TUANZ (the Telecommunications Users Association of New Zealand) interviewed honcho at Geekzone, Maurico Frietas. MF raises some interesting points – his interview is transcribed below. Good comments MF and well done TUANZ for facilitating the exchange.

User-generated content is at the heart of one of the most popular technology sites in the country. Geekzone features news, reviews, blogs and social networking but, according to its founder Mauricio Freitas, it’s the online forums that attract the users

With more than 500,000 unique browsers a month, Geekzone is the 15th most visited website in New Zealand audited by Neilsen Netratings.As a regular reader of his Geekzone blog ‘My Window to the World’ it seemed like a no-brainer that Freitas should be a speaker at the upcoming TUANZ Business Internet Conference. So it’s great news that he’s agreed to present a session on User Generated Content and participate in a panel discussion ‘Blogging you Customers’.

Here’s an edited Q and A with Freitas, starting with his reply to the question on what makes Geekzone the in-zone for tech users and why companies are now engaging its contributors online:

Because of the reach and depth of discussions, some telcos also have an official participation on the site. The first one was WorldxChange, then TelstraClear. Recently some Vodafone officials have been answering questions where they can. We try to make sure people don’t use the forums as the companies’ help desks but we have seen some instances where faults were brought to the attention of a company through discussions and blog posts and actions were taken to resolve them. It’s great to see providers and the community interacting.

How would you describe your readership?

I wouldn’t necessarily say they are geeks, but they are people with an interest in or a need to use technology. We have people with impressive technological knowledge helping non-technical people. And I have seen a wide range of people, from the home user to business people, looking for the ideal VoIP solution for their needs.

Roughly, what’s the percentage of domestic traffic compared with international traffic to the site?

About 20% of our traffic is from New Zealand and the rest from overseas, with a large number from the US.

Judging from the blogs and the comments I’ve seen on Geekzone you have a pretty relaxed policy with regards to users expressing their honest opinion – has that got you into trouble with any businesses or organisations? If so, can you elaborate on what occurred?

The policy is actually anything but relaxed! We have a set of Forum Usage Guidelines (FUG) that is revised as required, and set some strict rules for people posting in the forums. For example we ask people to attack ideas, not other people – and we mean it. To enforce the FUG we have moderators – volunteers who work with me and understand what the site is about. 

We also ask some of the telcos’ employees to not disclose confidential information such as details about new services or products because this creates more of a problem for them than for us.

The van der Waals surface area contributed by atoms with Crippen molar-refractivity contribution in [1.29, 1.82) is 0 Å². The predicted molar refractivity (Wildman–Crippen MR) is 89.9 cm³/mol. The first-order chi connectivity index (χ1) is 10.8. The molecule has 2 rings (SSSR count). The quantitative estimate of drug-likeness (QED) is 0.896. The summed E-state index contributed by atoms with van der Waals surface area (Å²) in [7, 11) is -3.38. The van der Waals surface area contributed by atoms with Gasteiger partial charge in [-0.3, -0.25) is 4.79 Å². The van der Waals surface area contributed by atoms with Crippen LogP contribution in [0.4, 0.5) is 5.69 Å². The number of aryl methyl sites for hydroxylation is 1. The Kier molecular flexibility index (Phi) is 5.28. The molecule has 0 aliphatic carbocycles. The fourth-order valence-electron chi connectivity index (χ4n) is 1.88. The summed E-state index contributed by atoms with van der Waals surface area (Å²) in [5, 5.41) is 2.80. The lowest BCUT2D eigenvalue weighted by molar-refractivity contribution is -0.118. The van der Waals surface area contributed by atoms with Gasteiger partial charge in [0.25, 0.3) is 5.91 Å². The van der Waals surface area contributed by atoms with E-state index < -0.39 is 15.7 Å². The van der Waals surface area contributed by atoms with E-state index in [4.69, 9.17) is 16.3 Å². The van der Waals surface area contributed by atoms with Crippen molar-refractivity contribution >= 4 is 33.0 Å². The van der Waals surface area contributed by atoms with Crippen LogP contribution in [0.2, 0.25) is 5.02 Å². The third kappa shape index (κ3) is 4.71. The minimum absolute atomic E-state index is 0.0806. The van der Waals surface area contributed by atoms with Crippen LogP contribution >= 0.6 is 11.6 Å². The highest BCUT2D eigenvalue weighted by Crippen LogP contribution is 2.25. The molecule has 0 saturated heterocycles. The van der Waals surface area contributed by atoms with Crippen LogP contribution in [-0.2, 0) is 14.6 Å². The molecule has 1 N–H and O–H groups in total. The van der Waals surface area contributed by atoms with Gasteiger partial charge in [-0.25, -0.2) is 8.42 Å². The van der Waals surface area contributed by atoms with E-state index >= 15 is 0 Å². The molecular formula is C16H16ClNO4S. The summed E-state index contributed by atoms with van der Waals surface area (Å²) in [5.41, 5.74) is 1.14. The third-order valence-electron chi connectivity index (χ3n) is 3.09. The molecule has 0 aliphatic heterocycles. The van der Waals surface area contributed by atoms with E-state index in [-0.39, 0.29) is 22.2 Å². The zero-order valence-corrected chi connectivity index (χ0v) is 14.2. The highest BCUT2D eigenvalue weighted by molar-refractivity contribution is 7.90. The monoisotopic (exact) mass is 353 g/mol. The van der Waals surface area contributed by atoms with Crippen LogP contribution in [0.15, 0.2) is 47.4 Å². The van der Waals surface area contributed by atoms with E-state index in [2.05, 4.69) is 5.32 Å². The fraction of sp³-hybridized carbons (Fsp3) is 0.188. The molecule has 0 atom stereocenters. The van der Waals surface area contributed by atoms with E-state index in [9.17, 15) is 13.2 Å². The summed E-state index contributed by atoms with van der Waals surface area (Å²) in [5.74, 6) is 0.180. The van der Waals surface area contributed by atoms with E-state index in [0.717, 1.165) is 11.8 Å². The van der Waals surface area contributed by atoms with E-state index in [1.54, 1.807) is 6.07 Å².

There are always those who can’t just accept people have different opinions. With those we act quickly. I once blocked an IP address that was associated with someone posting personal attacks and bad language, just to find out later it was a large company’s proxy server, in effect blocking the entire staff from accessing Geekzone. I won’t say here which company, but it is in my personal blog.

Web 2.0 tools such as blogs, while empowering for individual users and organisations, can also be a minefield. What’s your advice to business users wishing to either incoporate user-generated content on their website, or engage actively in blogs that comment directly on their industry or product/service?

Participating in the forums is a good start. Corporate blogs could be where the blame game ends.

Companies should have public and private corporate blogs, employees are always eager to know the direction and often the plans don’t reach the ranks as fast as leadership would like.  ­For instance those official e-mails telling everyone the new strategy reach many people but don’t answer everything and do not help generate discussion.

I am not talking about corporate blogs written by media people. Blogs should be from real people to real people. If corporate policy or official regulations require some vetoing before public communications, that’s something the companies will have to clear, but don’t use PR speak when talking to the users.

Ben Kepes

Ben Kepes is a technology evangelist, an investor, a commentator and a business adviser. Ben covers the convergence of technology, mobile, ubiquity and agility, all enabled by the Cloud. His areas of interest extend to enterprise software, software integration, financial/accounting software, platforms and infrastructure as well as articulating technology simply for everyday users.

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